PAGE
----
We were at over 2,500 meters altitude here (about 8,000 feet). Although temperatures hovered only just above freezing in the very dry air, the inside of the gher was very warm and comfortable. All the walls were decorated with beautiful colorful carpets, and they even had a TV powered by a small solar panel. As is customary when you have guests in your gher, they had put out a large spread of bread, cheese and various other unidentifiable dairy products. One of us asked whether it was made of sheep, goat, yak or cows milk. They seemed confused by the question and said 'yes it is', since they milk all the animals, and then pour the milks together to make cheese, butter, yogurt. There was no sign of a vegetable to be found, and we were wondering how they managed to look so healthy with barely any vitamins in their diet. For the main course we had goat (which had been freshly slaughtered, and most of the carcass lay outside) with homemade noodles, which we all ate with our hands. It was very tasty.

We learned a lot about life as a nomad. They move about 4 to 5 times during the summer in order to get to better grazing grounds. They have a small truck to drive to the next camp. Incredibly it only takes an hour to take down a gher and a couple of hours to put it back up. During the winter months most of them stay in permanent stone houses.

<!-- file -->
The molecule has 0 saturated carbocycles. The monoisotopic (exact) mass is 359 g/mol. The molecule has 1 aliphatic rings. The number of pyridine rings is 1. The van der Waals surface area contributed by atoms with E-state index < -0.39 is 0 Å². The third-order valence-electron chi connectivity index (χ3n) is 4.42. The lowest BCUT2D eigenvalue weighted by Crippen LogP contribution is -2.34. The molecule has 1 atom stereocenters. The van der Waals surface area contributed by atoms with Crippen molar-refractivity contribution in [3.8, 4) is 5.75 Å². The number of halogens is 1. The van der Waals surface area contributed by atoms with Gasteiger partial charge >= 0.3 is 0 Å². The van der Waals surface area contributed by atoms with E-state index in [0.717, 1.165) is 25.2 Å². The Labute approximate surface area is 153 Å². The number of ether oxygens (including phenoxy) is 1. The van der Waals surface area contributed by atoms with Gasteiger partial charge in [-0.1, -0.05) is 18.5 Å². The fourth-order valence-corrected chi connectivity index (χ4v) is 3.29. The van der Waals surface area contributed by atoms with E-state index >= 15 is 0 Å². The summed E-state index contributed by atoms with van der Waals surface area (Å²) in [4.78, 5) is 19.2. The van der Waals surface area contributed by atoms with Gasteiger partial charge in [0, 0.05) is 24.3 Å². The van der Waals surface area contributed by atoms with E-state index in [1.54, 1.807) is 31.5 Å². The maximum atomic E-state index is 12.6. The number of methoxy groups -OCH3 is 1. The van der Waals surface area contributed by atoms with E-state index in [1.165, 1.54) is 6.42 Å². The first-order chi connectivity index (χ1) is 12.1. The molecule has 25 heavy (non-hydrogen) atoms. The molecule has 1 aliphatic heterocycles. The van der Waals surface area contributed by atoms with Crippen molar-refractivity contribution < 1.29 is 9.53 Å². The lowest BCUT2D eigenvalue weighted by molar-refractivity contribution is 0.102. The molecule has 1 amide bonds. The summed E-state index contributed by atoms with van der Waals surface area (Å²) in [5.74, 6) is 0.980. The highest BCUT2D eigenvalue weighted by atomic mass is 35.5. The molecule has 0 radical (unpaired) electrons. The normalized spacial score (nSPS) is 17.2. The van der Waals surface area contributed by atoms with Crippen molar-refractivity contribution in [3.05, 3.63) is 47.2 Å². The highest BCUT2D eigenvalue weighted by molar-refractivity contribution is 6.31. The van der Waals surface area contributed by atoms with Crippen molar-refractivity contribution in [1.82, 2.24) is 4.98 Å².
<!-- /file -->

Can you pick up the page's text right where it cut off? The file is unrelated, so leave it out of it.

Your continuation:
This family owned goats, sheep, cows, yak and several horses. They also have a couple of dogs, a cat and apparently even an eagle, but they couldn't show it to us, since they had lent it to a neighbor. The couple told us they have 3 children, two of which are currently at university in UB, while the youngest one is in school in Ulgii. It is customary that the youngest son in a family takes over the parents' herds and gher, but he has to look after the parents until their death. The man was the youngest of 10 siblings, and his 92-year-old mother still lives with them, although she was currently in hospital in Ulgii.

On our second day, we left Ulgii at 10:00 am and started to drive south towards Tolbo Lake. In the morning we were scheduled to meet one of the best throat singers in the region. On our way to the village we came across our first eagle hunters - an incredible site as the three of them rode towards us with their huge birds resting on their arms. We stopped to chat to them and took pictures, and they even let us hold one of these very heavy birds. They primarily use female eagles for hunting, since they are slightly larger than the males. An adult bird can weigh up to 12 kilograms and has a wingspan of over 2 meters.